From protecting the customer experience to maintaining healthy inventory levels, the state of the supply chain affects your entire retail business. That’s why it’s vital to embrace strategies that can help you navigate changes, no matter what comes next.
So what do e-commerce entrepreneurs need to know in order to stay ahead of the supply chain this year?
Today we’re sharing the latest data, expert predictions, and potential pitfalls for a glimpse into preparedness.
Supply Chain in 2023: What We Know So Far
- First, a Look Back at the Supply Chain in 2022
- The Current State of the Supply Chain — What Every Seller Should Know
- What Steps Can E-commerce Business Owners Take to Stay Ahead?
First, a Look Back at the Supply Chain in 2022
Supply chains have been vulnerable to disruption since the dawn of commerce.
The McKinsey Global Institute found that companies experienced a one-to-two-month disruption (on average) every 3.7 years — and that’s pre-pandemic.
But for many retailers, the supply chain pain of the early 2020s stung worse than usual.
Despite the major tech advancements and specialized supply chain tools, many global manufacturers were held back by manual processes and chaotic systems last year.
“In the 1995 Kobe earthquake, we put people on motorcycles to weave their way along the damaged roads and investigate the status of factories. That was pre-Internet, and well before the kind of AI-enabled supply chain mapping and monitoring that’s available today. Yet, many supply chain organizations still aren’t using these advanced tools,” said Tom Linton, Supply Chain Veteran and Senior McKinsey Advisor, in a 2022 interview with Resilinc.
This lack of efficiency created a domino effect for e-commerce entrepreneurs, with many sellers over- or under-inventoried for at least the third year in a row.
To add insult to injury, many sellers were still dealing with pandemic-related disruptions, negative reviews, lost rankings, and in some cases, a lack of consistency in product quality due to issues on the supplier’s side.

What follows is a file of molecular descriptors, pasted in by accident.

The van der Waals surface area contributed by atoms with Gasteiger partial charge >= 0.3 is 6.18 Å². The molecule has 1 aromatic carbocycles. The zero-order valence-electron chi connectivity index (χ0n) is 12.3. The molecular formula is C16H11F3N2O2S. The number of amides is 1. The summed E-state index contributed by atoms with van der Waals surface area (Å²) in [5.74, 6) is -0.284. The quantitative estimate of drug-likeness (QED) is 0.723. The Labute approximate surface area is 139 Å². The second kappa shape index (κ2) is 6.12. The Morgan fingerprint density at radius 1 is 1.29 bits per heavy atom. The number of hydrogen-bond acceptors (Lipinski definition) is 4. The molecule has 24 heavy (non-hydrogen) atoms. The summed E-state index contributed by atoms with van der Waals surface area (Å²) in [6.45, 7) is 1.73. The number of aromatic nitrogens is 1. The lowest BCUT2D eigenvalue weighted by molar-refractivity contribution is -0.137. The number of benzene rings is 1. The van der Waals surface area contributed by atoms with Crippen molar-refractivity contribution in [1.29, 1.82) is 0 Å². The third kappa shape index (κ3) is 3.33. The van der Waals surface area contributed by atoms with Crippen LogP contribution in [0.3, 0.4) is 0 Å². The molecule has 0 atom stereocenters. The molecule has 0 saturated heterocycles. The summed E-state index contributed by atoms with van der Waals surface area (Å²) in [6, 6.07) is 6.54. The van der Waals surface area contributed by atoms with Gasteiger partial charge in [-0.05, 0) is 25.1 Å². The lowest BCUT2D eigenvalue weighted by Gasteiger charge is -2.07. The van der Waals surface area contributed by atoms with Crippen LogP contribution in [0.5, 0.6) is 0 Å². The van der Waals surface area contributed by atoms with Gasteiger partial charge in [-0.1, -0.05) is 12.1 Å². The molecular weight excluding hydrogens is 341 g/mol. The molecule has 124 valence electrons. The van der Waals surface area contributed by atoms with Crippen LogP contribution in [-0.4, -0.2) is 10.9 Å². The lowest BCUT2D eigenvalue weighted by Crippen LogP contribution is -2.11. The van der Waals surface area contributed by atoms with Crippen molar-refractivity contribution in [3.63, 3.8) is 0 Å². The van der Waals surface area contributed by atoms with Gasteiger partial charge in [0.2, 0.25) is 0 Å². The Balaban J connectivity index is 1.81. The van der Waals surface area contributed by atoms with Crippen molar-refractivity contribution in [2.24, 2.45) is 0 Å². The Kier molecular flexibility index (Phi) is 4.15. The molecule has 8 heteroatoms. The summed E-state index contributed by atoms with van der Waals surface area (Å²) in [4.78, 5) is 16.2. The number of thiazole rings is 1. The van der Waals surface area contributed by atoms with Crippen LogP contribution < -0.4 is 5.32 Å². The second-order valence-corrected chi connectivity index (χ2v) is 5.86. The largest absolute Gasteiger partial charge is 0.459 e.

Of course, that’s just scratching the surface.
Add to that the ongoing crisis in Ukraine, port and labor disruptions, and US tariffs on Chinese imports. We can see why supply chain risks in 2022 led to increased costs and fulfillment bottlenecks for sellers.
But how has this changed risk for e-commerce sellers?
Let’s look into the current state of the supply chain and how it may be affecting your business.
The Current State of the Supply Chain — What Every Seller Should Know
While the picture may be looking somewhat rosier compared to last year, the latest research from SAP suggests our supply chain headaches aren’t over just yet.
After surveying 400 senior business leaders, the report identified global political unrest, inflation, a lack of raw materials, and rising fuel and energy costs among the current supply chain challenges that lie ahead.
With this in mind, the push for sellers to seek alternative solutions has become more urgent than ever. Whether it’s buying your own warehouse, diversifying your supplier base, or transforming your fulfillment strategy, now is the time to explore a new way forward.
According to SAP’s findings, 64% of sellers are moving from a “just in time” to a “just in case” approach, choosing to increase the amount of inventory they store. Of course, striking the right balance can be tricky. With increased storage fees, excess inventory can wreak havoc on your cash flow and profitability.
“The move to ‘just in case’ means organizations will be storing more inventory to help meet customer demand, but doing so also means increased cost,” said Scott Russell, Member of the Executive Board of SAP and SE of Customer Success.
Whether it’s a “better safe thank sorry” approach or a more calculated method for striking the right balance between sales and inventory, the modern supply chain is pushing sellers to think creatively in order to grow their businesses amidst another year of uncertainty.
What Steps Can E-commerce Business Owners Take to Stay Ahead?
While supply chain problems are far from a thing of the past, they don’t have to be damaging to your bottom line.
Here are some actionable tips to help you safeguard your profits and cash flow.
Take the “Just In Case” Approach
Consider increasing the amount of inventory you store with a focus on stocking up on best-sellers and keeping lower quantities of your less-popular SKUs.